EXAMPLES 1. Preparation of α-hydroxyalkyl phosphine oxides (process step (a)) Example 1 Preparation of α-hydroxy-(2,4,6-trimethylbenzyl)-diphenyl phosphine oxide (from chlorodiphenyl phosphine)

To a mixture of 9 g (0.5 mol) of water and 200 mL of toluene there were added 110 g (0.5 mol) of diphenyl chlorophosphine in 200 mL of toluene. The reaction mixture was extracted with 90 mL of 20 wt % strength caustic soda solution following a period of 1 h, and to the organic phase of there were added 74 g (0.5 mol) of 2,4,6-trimethylbenzaldehyde and also 0.5 g of 30% strength sodium methylate solution in methanol. The product began to crystallize after 10 minutes, after which it was isolated in the usual manner. Yield 95%, mp: 152-153 C.

1 H-NMR (DMSO): 2.03 (br, 6H); 2.16 (s, 3H); 5.91 (dd, 1H); 6.25 (dd, 1H); 6.68 (s, 2H); 7.38-7.88 (10 H) ppm

31 P-NMR (DMSO): 28.5 ppm

Example 2 Preparation of α-hydroxy-(2,4,6-trimethylbenzyl)-diphenyl phosphine oxide (from diphenyl phosphine oxide)

To 101 g (0.5 mol) of diphenyl phosphine oxide and 74 g (0.5 mol) of 2,4,6-trimethylbenzaldehyde in 150 mL of toluene there were added 0.5 g of a 30 wt % strength sodium methylate solution. The product began to crystallize after 10 minutes and was isolated in the usual manner. Yield: 98%.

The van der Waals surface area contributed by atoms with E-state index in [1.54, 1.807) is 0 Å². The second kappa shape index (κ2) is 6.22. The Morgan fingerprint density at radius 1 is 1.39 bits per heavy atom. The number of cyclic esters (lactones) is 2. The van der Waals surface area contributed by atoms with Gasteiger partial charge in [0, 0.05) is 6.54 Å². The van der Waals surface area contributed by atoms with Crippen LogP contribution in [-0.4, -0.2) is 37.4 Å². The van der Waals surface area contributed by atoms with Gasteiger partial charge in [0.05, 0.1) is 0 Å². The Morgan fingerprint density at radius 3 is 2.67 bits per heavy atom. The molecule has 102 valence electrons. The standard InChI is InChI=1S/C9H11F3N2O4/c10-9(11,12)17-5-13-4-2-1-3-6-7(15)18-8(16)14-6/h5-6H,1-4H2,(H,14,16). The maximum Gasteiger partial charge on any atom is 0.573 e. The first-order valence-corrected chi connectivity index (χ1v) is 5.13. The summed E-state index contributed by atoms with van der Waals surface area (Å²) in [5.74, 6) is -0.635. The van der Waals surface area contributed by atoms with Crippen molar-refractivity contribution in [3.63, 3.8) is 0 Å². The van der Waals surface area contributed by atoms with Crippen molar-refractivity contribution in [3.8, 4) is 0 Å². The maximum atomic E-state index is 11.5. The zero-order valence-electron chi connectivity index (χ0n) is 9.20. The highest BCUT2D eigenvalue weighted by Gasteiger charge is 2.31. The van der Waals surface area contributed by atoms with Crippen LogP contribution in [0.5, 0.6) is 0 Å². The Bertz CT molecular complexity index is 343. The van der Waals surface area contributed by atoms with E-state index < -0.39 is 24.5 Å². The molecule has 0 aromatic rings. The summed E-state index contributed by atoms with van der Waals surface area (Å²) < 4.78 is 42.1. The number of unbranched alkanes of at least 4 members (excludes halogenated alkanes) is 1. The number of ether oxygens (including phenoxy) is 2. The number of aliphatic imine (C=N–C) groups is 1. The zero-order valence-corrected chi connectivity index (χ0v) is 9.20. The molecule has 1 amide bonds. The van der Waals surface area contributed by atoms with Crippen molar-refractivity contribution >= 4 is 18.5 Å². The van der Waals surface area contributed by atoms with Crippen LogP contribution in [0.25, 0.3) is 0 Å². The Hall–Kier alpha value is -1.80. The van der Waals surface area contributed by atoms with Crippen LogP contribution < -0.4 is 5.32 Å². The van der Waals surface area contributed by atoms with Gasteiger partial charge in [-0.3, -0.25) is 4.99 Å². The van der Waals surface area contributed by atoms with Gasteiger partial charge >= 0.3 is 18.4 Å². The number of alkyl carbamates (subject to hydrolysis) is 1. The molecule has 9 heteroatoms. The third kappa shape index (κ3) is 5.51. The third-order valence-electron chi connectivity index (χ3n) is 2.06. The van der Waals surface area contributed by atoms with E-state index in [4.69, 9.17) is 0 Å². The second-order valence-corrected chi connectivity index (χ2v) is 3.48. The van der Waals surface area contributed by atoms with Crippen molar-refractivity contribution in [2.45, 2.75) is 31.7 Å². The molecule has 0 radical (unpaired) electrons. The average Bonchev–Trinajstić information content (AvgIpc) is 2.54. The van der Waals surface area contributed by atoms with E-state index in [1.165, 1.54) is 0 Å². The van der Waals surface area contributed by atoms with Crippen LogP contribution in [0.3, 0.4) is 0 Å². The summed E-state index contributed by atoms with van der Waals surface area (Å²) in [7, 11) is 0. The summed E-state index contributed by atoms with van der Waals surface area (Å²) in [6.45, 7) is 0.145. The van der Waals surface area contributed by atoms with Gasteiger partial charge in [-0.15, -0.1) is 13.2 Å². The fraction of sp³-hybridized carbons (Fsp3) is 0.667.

Example 3 Preparation of α-hydroxy-(2,6-dichlorobenzyl)-diphenyl phosphine oxide

87.5 g (0.5 mol) of 2,6-dichlorobenzaldehyde were reacted in a manner similar to that described in Example 1.1. Yield: 96%, mp 205-209 C.

1 H-NMR (DMSO): 6.37 (dd, 1H); 6.67 (dd, 1H); 7.22-7.93 (14 H) ppm

31 P-NMR (DMSO): 25.9 ppm

2. Preparation of α-carbonylphosphine oxides (process step b)) Example 4 Preparation of 2,4,6-trimethylbenzoyl diphenylphosphine oxide

31.5 g (0.1 mol) of α-hydroxy-(2,4,6-trimethylbenzyl)-diphenyl phosphine oxide and 0.9 g (3.4 mmol) of vanadyl(IV) bis-acetylacetonate in 150 g of chlorobenzene were admixed with 15 g (0.12 mol) of 70 wt % strength aqueous tert-butylhydroperoxide over a period of 30 minutes at 5 C. and stirred for 20 h at room temperature. The product was isolated by crystallization. Yield: 82%, mp 92-94 C.

If 17.2 g (0.10 mol) of m-chloroperbenzoic acid are used instead of tertbutylhydroperoxide, the yield is 49%.

Example 5 Preparation of 2,6-dichlorobenzoyl diphenylphosphine oxide

To 15 g (0.04 mol) of α-hydroxy-(2,6-dichlorobenzyl)-diphenyl phosphine oxide and 0.4 g (1.5 mmol) of vanadyl(IV) bis-acetylacetonate in 100 g of chlorobenzene there were added 12.9 g (0.1 mol) 70 wt % strength aqueous tert-butylhydroperoxide, and the mixture was kept at 70 C. for 5 h. The product was isolated by crystallization. Yield: 64%, mp 156-158 C.

Example 6 Preparation of (3-chloro-2,4,6-trimethylbenzoyl)diphenylphosphine oxide

To 15.4 g (0.04 mol) of α-hydroxy-(3-chloro-2,4,6-trimethylbenzyl)-diphenyl phosphine oxide and 0.4 S (1.5mmol) of vanadyl (IV) bis-acetylacetonate in 100 g of chlorobenzene there were added 8.2 g (0.06 mol) of 70w t% strength aqueous tert-butylhydroperoxide and isolated by crystallization following a period of 20 h. Yield: 81%, mp 125-126 C.